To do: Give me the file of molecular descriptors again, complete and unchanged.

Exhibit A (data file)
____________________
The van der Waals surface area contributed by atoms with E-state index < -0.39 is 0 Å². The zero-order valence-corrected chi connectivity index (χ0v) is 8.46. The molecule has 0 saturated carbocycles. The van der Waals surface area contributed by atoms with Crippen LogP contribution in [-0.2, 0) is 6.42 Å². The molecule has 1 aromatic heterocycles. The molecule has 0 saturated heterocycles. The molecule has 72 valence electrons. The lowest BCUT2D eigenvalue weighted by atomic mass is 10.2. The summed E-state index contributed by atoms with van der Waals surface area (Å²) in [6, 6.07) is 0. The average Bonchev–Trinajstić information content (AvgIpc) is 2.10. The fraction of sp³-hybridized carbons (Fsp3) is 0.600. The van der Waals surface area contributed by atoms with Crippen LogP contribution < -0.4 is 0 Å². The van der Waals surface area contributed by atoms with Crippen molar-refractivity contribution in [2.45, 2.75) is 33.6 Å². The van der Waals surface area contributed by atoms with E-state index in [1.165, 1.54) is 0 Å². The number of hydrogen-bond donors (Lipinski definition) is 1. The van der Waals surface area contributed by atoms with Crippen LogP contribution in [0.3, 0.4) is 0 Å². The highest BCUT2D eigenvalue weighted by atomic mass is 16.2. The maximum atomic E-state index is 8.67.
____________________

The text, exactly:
The van der Waals surface area contributed by atoms with E-state index < -0.39 is 0 Å². The zero-order valence-corrected chi connectivity index (χ0v) is 8.46. The molecule has 0 saturated carbocycles. The van der Waals surface area contributed by atoms with Crippen LogP contribution in [-0.2, 0) is 6.42 Å². The molecule has 1 aromatic heterocycles. The molecule has 0 saturated heterocycles. The molecule has 72 valence electrons. The lowest BCUT2D eigenvalue weighted by atomic mass is 10.2. The summed E-state index contributed by atoms with van der Waals surface area (Å²) in [6, 6.07) is 0. The average Bonchev–Trinajstić information content (AvgIpc) is 2.10. The fraction of sp³-hybridized carbons (Fsp3) is 0.600. The van der Waals surface area contributed by atoms with Crippen LogP contribution < -0.4 is 0 Å². The van der Waals surface area contributed by atoms with Crippen molar-refractivity contribution in [2.45, 2.75) is 33.6 Å². The van der Waals surface area contributed by atoms with E-state index in [1.165, 1.54) is 0 Å². The number of hydrogen-bond donors (Lipinski definition) is 1. The van der Waals surface area contributed by atoms with Crippen LogP contribution in [0.3, 0.4) is 0 Å². The highest BCUT2D eigenvalue weighted by atomic mass is 16.2. The maximum atomic E-state index is 8.67.